Objective. To study the effect of high-dose prednisone on intracranial pressure (ICP), cranial computed tomographic (CT) findings, and clinical outcome in young children with moderate to severe tuberculous meningitis (TBM).

Study Design. Prospective, controlled, randomized study.

Methods. Continuous lumbar cerebrospinal fluid pressure monitoring and contrasted CT scanning were performed in 141 consecutive children with TBM at admission. All children were then randomly allocated to a nonsteroid group (71 children) or a steroid group (70 children) who received prednisone (first 16 children, 2 mg/kg per day; next 54 children, 4 mg/kg per day) for the first month of treatment. ICP monitoring and CT scanning were repeated regularly, and clinical outcome was assessed after 6 months of antituberculosis treatment.

Results. No statistically significant difference in ICP or the degree of hydrocephalus (as demonstrated by CT scan) was found between the steroid and nonsteroid groups after the first month of treatment. Basal ganglia infarcts developed in 16% of children in the steroid group and 24% in the nonsteroid group during the first month of treatment. Neither this incidence nor the eventual size of infarcts present at admission differed significantly between the two treatment groups. Single or multiple tuberculomas were seen on the first CT scans of 7 children (5%), whereas tuberculomas developed in 11 children (8%) at treatment. Both the response of the tuberculomas to treatment and the incidence of new tuberculomas were significantly improved by steroid therapy. Basal enhancement was also significantly less in the steroid group after 1 month of treatment. Steroids lowered mortality in stage III TBM significantly. Similarly, more surviving children in the steroid group had IQs of greater than 75 than did the those in the nonsteroid group. No significant difference was found in the incidence of motor deficit, blindness, or deafness.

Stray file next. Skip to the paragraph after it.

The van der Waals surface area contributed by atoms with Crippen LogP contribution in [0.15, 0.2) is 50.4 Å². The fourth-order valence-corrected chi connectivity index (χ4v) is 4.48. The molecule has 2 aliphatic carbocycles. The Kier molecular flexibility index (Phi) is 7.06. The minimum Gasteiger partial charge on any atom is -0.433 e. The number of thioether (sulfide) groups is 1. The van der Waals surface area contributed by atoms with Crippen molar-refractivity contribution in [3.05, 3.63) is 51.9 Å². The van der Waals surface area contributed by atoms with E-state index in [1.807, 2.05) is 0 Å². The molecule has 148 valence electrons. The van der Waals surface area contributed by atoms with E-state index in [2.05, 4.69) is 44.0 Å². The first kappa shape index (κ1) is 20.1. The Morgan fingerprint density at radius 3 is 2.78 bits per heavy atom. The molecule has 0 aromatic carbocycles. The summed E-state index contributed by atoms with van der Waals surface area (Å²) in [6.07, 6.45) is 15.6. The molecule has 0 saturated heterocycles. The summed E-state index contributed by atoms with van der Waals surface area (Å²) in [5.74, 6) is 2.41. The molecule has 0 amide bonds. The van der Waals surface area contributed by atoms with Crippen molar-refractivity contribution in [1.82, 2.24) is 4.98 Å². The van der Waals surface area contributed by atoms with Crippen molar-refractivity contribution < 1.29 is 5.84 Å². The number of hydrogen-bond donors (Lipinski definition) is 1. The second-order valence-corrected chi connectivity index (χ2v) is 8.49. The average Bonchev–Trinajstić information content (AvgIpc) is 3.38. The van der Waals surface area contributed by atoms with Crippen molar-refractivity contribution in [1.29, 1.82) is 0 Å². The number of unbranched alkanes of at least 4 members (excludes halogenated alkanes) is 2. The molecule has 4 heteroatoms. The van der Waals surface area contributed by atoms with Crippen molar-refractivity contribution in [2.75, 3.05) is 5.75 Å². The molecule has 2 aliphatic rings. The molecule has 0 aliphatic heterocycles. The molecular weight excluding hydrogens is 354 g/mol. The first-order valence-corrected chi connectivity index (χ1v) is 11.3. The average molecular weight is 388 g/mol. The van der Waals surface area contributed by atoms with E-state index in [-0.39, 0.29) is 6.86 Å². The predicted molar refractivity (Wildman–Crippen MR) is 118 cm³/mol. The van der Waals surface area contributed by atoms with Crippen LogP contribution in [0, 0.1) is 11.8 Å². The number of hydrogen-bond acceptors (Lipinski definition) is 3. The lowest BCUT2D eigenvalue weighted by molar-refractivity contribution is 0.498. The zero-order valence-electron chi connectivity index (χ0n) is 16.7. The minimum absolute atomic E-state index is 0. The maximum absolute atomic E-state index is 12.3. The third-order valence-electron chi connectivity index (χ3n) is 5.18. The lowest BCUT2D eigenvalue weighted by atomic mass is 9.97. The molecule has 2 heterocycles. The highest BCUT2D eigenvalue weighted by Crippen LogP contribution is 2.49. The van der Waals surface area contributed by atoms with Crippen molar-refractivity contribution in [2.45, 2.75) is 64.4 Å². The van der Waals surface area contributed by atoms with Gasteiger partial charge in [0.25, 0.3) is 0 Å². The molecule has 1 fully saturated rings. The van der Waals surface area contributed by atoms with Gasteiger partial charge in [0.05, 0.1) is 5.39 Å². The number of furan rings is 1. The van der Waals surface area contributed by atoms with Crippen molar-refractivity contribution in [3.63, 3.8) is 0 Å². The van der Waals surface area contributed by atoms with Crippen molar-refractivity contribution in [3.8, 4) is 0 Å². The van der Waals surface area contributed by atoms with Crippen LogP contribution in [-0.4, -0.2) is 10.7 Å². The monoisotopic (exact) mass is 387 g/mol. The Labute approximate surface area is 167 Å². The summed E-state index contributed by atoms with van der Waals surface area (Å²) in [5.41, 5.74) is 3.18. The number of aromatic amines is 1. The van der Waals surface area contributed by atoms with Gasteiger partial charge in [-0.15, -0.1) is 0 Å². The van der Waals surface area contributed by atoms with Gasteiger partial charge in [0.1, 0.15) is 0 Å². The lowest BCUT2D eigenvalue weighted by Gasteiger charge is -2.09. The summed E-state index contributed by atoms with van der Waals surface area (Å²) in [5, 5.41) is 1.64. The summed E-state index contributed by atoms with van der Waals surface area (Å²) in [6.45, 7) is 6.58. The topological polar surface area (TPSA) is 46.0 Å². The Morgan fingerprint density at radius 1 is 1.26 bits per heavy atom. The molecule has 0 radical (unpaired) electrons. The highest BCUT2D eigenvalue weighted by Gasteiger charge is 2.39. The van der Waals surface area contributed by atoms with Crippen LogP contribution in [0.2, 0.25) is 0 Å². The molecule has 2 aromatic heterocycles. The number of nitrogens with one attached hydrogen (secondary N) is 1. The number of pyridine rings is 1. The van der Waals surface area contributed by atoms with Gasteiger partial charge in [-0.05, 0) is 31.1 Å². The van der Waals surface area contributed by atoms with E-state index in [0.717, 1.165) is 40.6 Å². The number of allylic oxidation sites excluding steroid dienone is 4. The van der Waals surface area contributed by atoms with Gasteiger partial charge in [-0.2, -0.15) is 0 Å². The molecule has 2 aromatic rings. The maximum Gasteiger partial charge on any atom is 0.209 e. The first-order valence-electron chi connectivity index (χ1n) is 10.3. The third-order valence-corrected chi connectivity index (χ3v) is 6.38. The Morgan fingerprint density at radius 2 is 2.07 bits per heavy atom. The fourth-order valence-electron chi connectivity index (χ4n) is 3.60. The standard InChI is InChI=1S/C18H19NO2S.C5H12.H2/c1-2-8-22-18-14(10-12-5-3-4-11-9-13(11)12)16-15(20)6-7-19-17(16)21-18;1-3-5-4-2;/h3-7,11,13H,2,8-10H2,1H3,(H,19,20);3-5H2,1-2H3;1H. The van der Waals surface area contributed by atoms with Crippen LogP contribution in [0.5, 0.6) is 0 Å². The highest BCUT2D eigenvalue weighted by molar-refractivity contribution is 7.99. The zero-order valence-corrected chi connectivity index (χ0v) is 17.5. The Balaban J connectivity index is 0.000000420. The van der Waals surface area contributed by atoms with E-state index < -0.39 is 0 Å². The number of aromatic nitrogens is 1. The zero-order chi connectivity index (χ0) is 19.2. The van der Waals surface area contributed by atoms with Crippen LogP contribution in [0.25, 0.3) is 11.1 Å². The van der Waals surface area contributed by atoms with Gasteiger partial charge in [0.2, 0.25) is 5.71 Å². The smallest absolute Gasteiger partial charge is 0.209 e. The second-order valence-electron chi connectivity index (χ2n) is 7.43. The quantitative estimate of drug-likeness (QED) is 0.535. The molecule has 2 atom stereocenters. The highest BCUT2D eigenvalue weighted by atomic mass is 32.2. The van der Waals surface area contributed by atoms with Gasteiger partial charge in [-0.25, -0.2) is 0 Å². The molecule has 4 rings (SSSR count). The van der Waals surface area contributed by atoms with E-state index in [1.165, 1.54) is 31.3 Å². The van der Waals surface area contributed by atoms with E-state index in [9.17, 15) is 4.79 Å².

Conclusions. Corticosteroids significantly improved the survival rate and intellectual outcome of children with TBM. Enhanced resolution of the basal exudate and tuberculomas by steroids was shown by serial CT scanning. Corticosteroids did not affect ICP or the incidence of basal ganglia infarction significantly.

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